References to energy savings and “green” processes have become ubiquitous in our society; sometimes, people do not realize that achieving such savings could be as easy as changing a light bulb.
The benefits of going sustainable when retrofitting a commercial building’s lighting are not limited to energy savings. Reducing maintenance costs and health hazards, while increasing employee/tenant efficiency and the space’s overall aesthetic appeal, are likely consequences of the changeover.
Most existing buildings have downlighting that was installed in the 1980s or earlier, meaning that their current lighting is either incandescent-based or structured around relatively inefficient, first-generation compact fluorescents.
Before changing a building’s lighting, it is necessary to change one’s mindset and become attuned to what is happening in the field of energy independence today. In December 2007, the federal government enacted the Energy Independence and Security Act of 2007. Under its provisions, incandescent light bulbs will be phased out in the U.S. beginning January 2012.
As a LED (light emitting diodes) or solid state lighting retrofit is considered, it should come as a source of comfort that you are not alone. Some major businesses are already lighting the way as a result of the great energy and cost savings, and increased aesthetic appeal this forward-thinking light source affords. In fact, LED is one of the most energy-efficient options on the market today, using from 2 – 20 watts of electricity helping to cut energy consumption by more than 30 – 50 percent.
It is understandable that in today’s cost-conscious world, commercial-building operators may opt to delay a lighting upgrade; however, changes do not need to come all at once. Architects and designers can work with you on a room-by-room approach to upgrade the lighting.
Instantly, the improved eye-catching aesthetics would be noticed. Shortly, you would start reaping other benefits to integrating LEDs. Namely, energy costs.
According to EnergyStar.gov, “Lighting uses about 18 percent of the electricity generated in the U.S., and another 4 to 5 percent goes to remove the wasted heat generated by those lights. Lighting in commercial buildings accounts for close to 71 percent of overall lighting electricity use in the U.S. With good design, lighting-energy use in most buildings can be cut at least in half while maintaining or improving lighting quality. Such designs typically pay for themselves in energy savings alone within a few years, and they offer more benefits in terms of the potential for smaller and less-costly cooling systems and more-productive work environments.”
In addition, LED lighting eases both the volume and cost of maintenance work. Lamps do not need to be changed as often, and in some cases, they do not need to be changed at all, adding to the cost-savings experienced as a result of the installation of LEDs.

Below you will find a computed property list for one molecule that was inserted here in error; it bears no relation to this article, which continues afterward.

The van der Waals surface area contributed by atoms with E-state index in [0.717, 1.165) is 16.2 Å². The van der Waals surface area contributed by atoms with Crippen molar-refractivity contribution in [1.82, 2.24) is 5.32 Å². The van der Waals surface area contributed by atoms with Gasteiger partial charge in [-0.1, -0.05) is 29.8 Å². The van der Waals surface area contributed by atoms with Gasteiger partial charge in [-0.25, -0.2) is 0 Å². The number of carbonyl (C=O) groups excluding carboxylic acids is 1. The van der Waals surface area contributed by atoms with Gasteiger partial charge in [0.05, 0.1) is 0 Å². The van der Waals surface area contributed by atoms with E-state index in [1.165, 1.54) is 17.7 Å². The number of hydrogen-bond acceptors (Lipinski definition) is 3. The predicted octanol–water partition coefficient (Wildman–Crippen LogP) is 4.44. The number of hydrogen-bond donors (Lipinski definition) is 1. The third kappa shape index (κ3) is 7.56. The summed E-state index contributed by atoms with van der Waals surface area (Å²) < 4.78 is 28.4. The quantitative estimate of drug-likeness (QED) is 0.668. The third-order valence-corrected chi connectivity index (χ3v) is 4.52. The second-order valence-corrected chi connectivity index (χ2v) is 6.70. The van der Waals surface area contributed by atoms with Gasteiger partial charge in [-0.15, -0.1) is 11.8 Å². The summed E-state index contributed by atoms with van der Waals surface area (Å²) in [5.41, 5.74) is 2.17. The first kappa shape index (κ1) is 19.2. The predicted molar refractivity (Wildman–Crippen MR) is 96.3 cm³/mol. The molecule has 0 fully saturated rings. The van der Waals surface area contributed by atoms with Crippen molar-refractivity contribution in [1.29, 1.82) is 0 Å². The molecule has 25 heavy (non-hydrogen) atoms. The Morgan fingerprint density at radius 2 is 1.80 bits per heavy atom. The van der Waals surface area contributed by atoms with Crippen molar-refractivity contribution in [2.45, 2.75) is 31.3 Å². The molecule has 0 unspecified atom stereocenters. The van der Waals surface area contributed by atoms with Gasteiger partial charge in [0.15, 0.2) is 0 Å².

Perhaps an unintended consequence of a lighting makeover is an increase in employee/ tenant comfort and efficiency. Several green-building studies have shown that workforce-productivity gains of as much as 7 percent are possible with properly designed lighting. Not surprisingly, studies have shown an inverse relationship exists between productivity and stress; as productivity heightens, stress typically lowers. With high stress levels – many of which are derived from the workplace – being ever-present, why not try to achieve the highest-quality work space for your tenants?
Because of the many ancillary boons to a lighting upgrade, it is easy to forget that, simply, LEDs offer an excellent quality of light. They are also able to achieve a high uniformity of light, which is equally as beneficial.
While choosing a sustainable light source over incandescents should be a no-brainer, it can be difficult to assess all the products available to one when considering retrofitting a building. Since it may come down to a choice of CFLs (compact fluorescent lamps) and LEDs, it’s helpful to know how they compare. Both provide energy savings over incandescents, and they equally provide uniformity of light. CFLs can also qualify for between one and five light-based LEED points.
LEDs are still the superior choice, though. Unlike CFLs, they do not emit harmful UV rays, have no mercury content, and can achieve a 30-percent energy savings over CFLs and easily qualify for all five light-based LEED points as well as meet the most stringent ASHRAE 90.1 energy standards – all while lasting 50,000 hours. Replacing a building’s existing lighting with LED also offers:
Maximum energy benefit
Excellent quality of light
Faster financial payback
If you can accomplish the same lighting application with substantially less energy, and no loss of light output, why wouldn’t you flip the switch?